It’s also worth noting that Bride of the Black Manse is designed to be played in a single four hour session. This makes the adventure a fun one shot as well as a great choice to run at a convention. However the time constraint does mean that players have no chance of running through the entire Manse. Huge portions will be left undiscovered. This is okay. It’s part of the adventure. Some GMs may want to ignore that the adventure was designed for a single four hour session and let players go hog wild, exploring every nook and cranny. Whether that actually adds or detracts from the overall experience will depending on the GM and their troupe’s playing style, so mileage may vary. My suggestion is to play the adventure as is first. We’ll see why below.

So what is Bride of the Black Manse about? Well, it’s a tale about the fall of House Liis and how one person offered their soul to the devil Mammon in exchange for unholy power and the chance to rule. Well, they got their wish and like any good weasely antagonist, they found a way to protect their soul from Mammon’s clutches even if they couldn’t outright void the contract. Still, if there is one thing an immortal being has, it is time and so Mammon has waited many years to claim his prize and on the anniversary of the original deal being struck and the last of the wards losing their power, the PCs enter the picture. It’s up to the GM as to WHY the players have gone to the Manse, but that’s not too hard. The key thing is getting them there. Once inside the Manse, players discover they are all either reincarnations of members of House Liis or that the ghosts of Liis family members each chooses a PC as their champion. This is a key part of the adventure, so if you are the GM, make sure you know which path you are going to choose and which House Liis member corresponds to which character. Not keeping close track of this subtle but highly important detail can destroy the adventure.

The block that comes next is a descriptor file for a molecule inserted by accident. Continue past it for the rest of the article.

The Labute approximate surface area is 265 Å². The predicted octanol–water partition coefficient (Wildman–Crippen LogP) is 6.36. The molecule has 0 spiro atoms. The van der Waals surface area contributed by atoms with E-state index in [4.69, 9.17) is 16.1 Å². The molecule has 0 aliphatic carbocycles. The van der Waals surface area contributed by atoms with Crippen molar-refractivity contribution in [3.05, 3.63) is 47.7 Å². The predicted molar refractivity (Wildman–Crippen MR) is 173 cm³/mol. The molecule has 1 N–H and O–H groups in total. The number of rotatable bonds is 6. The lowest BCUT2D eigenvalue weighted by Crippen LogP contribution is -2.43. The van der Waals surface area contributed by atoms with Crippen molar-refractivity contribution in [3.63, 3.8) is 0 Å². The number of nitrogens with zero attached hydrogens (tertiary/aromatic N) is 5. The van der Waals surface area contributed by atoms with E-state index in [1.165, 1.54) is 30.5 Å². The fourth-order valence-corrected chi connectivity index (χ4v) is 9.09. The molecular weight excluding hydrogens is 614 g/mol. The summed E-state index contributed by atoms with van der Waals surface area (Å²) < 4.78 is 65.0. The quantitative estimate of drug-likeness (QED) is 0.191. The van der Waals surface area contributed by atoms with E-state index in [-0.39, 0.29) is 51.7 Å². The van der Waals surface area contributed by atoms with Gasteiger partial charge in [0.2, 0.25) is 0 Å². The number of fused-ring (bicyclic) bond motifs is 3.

Once the characters are inside the Manse, they must unravel its mysteries, deal with the plethora of evil spirits that dwell within and so much more. Of chief importance is keeping track of the time. The adventure begins at 9pm as the players enter the Manse and discover what they are in for. From the tolling of the first bell, the adventure then begins to unfold IN REAL TIME, which is why I mentioned you should play the adventure as written. An hour into the adventure it will be 10pm and the bell well toll once more. When this happens, the Manse will change in certain ways. This is also true when the bell tolls 11 and 12. Midnight is of course when the devil himself comes for his due. This gives players one last hour to solve the mystery of the Black Manse. Running the adventure in real time, really gives Bride of the Black Manse a unique feel as players will be scrambling rather than slowly inching their way through a dungeon. Having to rush through the Manse means things will be overlooked or missed as PCs have to make some tough choices. Some players won’t like being forced to play in real time as they are used to spending minutes agonizing over actions that would take seconds. Others will love the feel of the adventure and be quickly able to adapt. Again, it’s all in who you have at your table.

Bride of the Black Manse is simply an incredible adventure from beginning to end. I loved the creepy atmosphere, the mystery to be solved and the overall feel of the adventure. There’s nothing quite like Bride of the Black Manse and it’s worth picking up for any fantasy RPG, be it Dungeons & Dragons or one of its many retro clones. It’s the best horror adventure of 2014 so if you like pieces reminiscent of Ravenloft, you should stop reading this review right now and download/order this. Of course we still have another adventure to go in this twofer, so let’s start looking at it now.